This festival is actually mainly celebrated to thank or show appreciation to the Sun God for giving energy towards agriculture. The people boil the first rice of the season as a tribute to the Sun God. Pongal is also the name of a dish that is very famous in the South and is cooked for most of the festivals there.

One month before the festival the females of the houses make patterns at the entrance of the houses known as Kolam with rice and colored powder. This month is called Margali and houses are whitewashed and kept ready for Pongal.

The first day is known as Bhogi and is mainly to honour Lord Indra who provides the farmers with rain. Also on this day, people get rid of something old and get something new as a sign of a new beginning. At dawn all that was gotten rid of is burnt in the bonfire.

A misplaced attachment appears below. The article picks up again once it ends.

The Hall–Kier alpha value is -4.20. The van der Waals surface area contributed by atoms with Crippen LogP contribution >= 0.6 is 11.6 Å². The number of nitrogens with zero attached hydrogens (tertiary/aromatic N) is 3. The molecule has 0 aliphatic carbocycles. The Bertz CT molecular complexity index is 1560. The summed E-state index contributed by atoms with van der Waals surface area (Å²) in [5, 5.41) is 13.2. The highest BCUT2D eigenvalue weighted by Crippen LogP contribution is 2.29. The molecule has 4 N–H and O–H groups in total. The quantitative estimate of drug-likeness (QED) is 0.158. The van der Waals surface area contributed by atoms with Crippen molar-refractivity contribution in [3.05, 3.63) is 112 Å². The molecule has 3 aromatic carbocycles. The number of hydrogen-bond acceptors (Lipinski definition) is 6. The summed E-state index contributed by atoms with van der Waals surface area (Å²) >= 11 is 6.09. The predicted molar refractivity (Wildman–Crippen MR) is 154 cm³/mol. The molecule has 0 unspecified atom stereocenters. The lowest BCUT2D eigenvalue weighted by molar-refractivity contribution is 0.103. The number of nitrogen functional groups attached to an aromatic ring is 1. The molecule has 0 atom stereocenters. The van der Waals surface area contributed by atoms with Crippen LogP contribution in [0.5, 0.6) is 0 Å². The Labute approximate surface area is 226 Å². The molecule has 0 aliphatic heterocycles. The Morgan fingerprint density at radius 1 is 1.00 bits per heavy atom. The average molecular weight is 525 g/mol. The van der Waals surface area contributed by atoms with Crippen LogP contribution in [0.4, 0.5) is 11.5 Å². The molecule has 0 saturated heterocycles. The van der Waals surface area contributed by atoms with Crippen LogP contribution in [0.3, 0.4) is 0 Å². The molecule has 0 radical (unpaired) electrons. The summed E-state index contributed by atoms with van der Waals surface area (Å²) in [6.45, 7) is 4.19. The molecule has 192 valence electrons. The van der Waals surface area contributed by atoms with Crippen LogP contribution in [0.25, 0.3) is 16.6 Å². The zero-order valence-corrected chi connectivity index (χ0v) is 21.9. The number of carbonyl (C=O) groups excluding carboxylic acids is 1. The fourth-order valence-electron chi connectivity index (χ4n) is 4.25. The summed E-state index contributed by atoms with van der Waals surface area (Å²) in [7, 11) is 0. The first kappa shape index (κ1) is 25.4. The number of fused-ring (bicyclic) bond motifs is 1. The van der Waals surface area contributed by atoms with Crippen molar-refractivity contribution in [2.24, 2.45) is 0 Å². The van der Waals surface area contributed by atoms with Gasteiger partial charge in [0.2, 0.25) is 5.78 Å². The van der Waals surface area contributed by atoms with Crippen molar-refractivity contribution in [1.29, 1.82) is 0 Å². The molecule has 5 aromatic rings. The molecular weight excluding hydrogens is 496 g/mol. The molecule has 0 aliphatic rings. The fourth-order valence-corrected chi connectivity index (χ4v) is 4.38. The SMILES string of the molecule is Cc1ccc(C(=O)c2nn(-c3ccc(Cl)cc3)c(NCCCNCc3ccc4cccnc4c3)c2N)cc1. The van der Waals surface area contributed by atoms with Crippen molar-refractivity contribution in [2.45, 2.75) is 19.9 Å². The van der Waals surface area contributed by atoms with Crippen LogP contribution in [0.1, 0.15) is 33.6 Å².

The houses are all decorated for the forthcoming day, the horns of the buffaloes are painted. Sugar cane is an important crop on this day at least that’s what I remember because I used to be so excited each year in the hostel for the sugarcanes that our friends would bring for us.

The main Pongal falls on the second day and is called Thai Pongal (Thai is the 10th month in the Tamil Calendar). All the people wear the traditional clothes, also on this day, the husband and the wife throw away some vessels that were used for the Puja. The offering also includes sugar cane and coconut.

Mattu Pongal, the third day of the festival is mainly for the cows. Many beads, bells, flowers are tied onto the cow and most importantly a garland. They are fed Pongal and other dishes and are worshipped. They are also taken around the village so all the people can join in on this auspicious day.

The last day is called Kannum Pongal day. On this day Women put a turmeric leaf and fill it with various leftover and rice and pray for their households prosperity. It is also the day where families visit each other and many gifts are exchanged as a perfect end to a perfect festival.

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